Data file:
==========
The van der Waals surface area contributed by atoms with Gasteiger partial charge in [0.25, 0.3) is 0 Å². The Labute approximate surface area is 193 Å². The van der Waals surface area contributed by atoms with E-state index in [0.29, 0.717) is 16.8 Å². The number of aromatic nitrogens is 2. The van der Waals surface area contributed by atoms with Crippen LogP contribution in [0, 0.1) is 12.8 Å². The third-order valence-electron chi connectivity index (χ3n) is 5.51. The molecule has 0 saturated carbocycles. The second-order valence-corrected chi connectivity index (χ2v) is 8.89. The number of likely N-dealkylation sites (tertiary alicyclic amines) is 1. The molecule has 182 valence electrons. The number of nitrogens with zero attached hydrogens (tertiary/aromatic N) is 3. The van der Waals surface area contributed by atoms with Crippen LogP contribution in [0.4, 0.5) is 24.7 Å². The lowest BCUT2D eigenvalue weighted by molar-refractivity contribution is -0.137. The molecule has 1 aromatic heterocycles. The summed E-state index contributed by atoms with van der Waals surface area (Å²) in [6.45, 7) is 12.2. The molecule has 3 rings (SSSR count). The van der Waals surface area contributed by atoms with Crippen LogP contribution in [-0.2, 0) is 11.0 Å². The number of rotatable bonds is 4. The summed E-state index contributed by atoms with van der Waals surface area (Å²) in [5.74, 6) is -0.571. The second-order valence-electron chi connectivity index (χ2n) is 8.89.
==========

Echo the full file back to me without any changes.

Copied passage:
The van der Waals surface area contributed by atoms with Gasteiger partial charge in [0.25, 0.3) is 0 Å². The Labute approximate surface area is 193 Å². The van der Waals surface area contributed by atoms with E-state index in [0.29, 0.717) is 16.8 Å². The number of aromatic nitrogens is 2. The van der Waals surface area contributed by atoms with Crippen LogP contribution in [0, 0.1) is 12.8 Å². The third-order valence-electron chi connectivity index (χ3n) is 5.51. The molecule has 0 saturated carbocycles. The second-order valence-corrected chi connectivity index (χ2v) is 8.89. The number of likely N-dealkylation sites (tertiary alicyclic amines) is 1. The molecule has 182 valence electrons. The number of nitrogens with zero attached hydrogens (tertiary/aromatic N) is 3. The van der Waals surface area contributed by atoms with Crippen LogP contribution in [0.4, 0.5) is 24.7 Å². The lowest BCUT2D eigenvalue weighted by molar-refractivity contribution is -0.137. The molecule has 1 aromatic heterocycles. The summed E-state index contributed by atoms with van der Waals surface area (Å²) in [6.45, 7) is 12.2. The molecule has 3 rings (SSSR count). The van der Waals surface area contributed by atoms with Crippen LogP contribution in [-0.2, 0) is 11.0 Å². The number of rotatable bonds is 4. The summed E-state index contributed by atoms with van der Waals surface area (Å²) in [5.74, 6) is -0.571. The second-order valence-electron chi connectivity index (χ2n) is 8.89.